A different landscape
Depositions are one of many discovery tools under court rules for the feuding parties to learn the strengths and weaknesses of the other side, and hopefully resolve their differences without a trial. Other discovery tools are written interrogatories and requests for documents; both may precede the deposition by several months.

Follow the specific advice of your counsel and realize that the legal environment is different from the medical one. The rules of the game, procedures, norms, and landscape will seem alien and may offend your sense of fairness and efficiency. Bring your professionalism, maturity, and medical knowledge to the deposition, and let your lawyer apply those attributes to develop the best strategy for a successful defense.

Dr. Bal is associate professor of orthopaedic surgery at the University of Missouri in Columbia, Mo. He can be reached at balb@health.missouri.edu

Randy Cowherd practices civil litigation and appellate work with the law firm of Haden, Cowherd, & Bullock, LLC, in Springfield, Mo. He can be reached at rcowherd@hcblawfirm.com

Editor’s Note: Articles labeled Orthopaedic Risk Manager are presented by the Medical Liability Committee under the direction of contributing editor S. Jay Jayasankar, MD.

Articles are provided for general information and are not legal advice; for legal advice, consult a qualified professional.

E-mail your comments to feedback-orm@aaos.org or contact this issue’s contributors directly.

10 tips to remember

  • Work closely with defense counsel to understand the medical theories of the plaintiff’s case and your defenses. Make the time to meet with your defense counsel early and often.
  • Come prepared. If you have not had time to study the medicine in question or review the chart, ask to postpone the deposition. You have to be perceived by the jury as a trustworthy professional and an expert in your field.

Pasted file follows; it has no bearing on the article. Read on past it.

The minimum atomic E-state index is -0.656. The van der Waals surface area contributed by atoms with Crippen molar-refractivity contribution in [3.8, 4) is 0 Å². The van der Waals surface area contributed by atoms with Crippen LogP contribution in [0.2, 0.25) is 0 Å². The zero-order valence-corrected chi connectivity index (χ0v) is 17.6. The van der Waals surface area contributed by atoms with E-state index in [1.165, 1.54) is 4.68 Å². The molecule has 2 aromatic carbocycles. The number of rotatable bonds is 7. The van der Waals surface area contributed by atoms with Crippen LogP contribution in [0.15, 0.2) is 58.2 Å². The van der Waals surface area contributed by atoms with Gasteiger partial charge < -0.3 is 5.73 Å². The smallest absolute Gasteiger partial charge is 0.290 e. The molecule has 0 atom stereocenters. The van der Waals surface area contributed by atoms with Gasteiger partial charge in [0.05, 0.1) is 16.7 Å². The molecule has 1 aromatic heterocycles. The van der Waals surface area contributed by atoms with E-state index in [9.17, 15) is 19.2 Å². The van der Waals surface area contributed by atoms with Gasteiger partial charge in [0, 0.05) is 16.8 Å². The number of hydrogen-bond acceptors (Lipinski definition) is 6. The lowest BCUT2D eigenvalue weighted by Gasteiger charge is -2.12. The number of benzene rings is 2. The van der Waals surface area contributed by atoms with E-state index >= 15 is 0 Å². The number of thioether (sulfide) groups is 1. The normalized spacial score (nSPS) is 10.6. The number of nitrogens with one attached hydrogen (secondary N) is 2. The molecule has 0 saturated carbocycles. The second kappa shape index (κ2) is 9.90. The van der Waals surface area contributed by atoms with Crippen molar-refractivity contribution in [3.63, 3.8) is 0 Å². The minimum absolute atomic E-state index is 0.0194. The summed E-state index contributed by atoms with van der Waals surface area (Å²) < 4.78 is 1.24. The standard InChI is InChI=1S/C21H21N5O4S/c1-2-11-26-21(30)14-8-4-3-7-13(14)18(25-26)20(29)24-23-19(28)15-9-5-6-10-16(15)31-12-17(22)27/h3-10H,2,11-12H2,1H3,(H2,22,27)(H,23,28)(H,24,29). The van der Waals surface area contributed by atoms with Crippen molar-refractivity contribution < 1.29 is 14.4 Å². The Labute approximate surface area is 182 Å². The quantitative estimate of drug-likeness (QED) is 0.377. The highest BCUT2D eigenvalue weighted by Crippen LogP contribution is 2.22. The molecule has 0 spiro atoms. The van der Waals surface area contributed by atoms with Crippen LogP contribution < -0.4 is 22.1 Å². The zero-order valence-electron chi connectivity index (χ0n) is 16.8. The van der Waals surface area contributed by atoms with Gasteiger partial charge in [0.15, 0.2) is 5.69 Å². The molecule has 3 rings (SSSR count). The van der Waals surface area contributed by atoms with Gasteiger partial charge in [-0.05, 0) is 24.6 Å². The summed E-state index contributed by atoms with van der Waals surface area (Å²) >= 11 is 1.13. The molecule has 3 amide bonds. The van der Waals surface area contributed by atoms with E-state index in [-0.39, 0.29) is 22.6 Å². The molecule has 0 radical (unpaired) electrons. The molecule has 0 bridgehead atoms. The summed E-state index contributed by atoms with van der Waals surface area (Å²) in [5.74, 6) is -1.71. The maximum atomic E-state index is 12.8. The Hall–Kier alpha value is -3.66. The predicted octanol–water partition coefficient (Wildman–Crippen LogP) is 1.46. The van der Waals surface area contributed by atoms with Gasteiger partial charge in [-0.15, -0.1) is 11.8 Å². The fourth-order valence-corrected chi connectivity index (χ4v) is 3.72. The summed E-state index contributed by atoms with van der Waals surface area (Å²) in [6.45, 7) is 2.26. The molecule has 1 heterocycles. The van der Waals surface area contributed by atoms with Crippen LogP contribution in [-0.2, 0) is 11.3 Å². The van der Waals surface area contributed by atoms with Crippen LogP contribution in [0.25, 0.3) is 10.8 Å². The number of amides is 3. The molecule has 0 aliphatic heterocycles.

• Focus on the facts without verbosity; tell the truth as it is and no more. Be confident and firm with your answers and repeat them without adding details or clarifications.
  • Listen carefully to the question, and only answer the very specific question asked. Do not lose your temper, joke, use sarcasm, off-color language, or pithy comments.
  • Never volunteer information, even if you think it will help your case.
  • Do not play smarter than the lawyer; however gratifying, this tactic will not help your defense. Do not try to educate the opposing lawyer by citing literature or related evidence that supports the case.
  • Do not guess, speculate, or make assumptions in answering a question because the plaintiff’s attorney will only use what is harmful to your case. Simply say that you do not know the answer at the moment.
  • Do not refer to any document during your deposition unless you have recently seen the document, know exactly what it states, and can absolutely and positively produce it. If you refer to a document, the plaintiff’s attorney will request a copy of it. Often, a referenced document cannot be found or does not read as you remembered.
  • Do not refer to coworkers or employees during your deposition unless directed to do so by your attorney. The names you offer are likely to be deposed, and their testimony could surprise you.
  • Do not refer to any document, textbook, or journal as “authoritative.” In law, “authoritative” means you adopt that source as a rule. If you vary from those rules, that establishes a deviation from the standard of care.

AAOS Now
November 2010 Issue
http://www.aaos.org/news/aaosnow/nov10/managing6.asp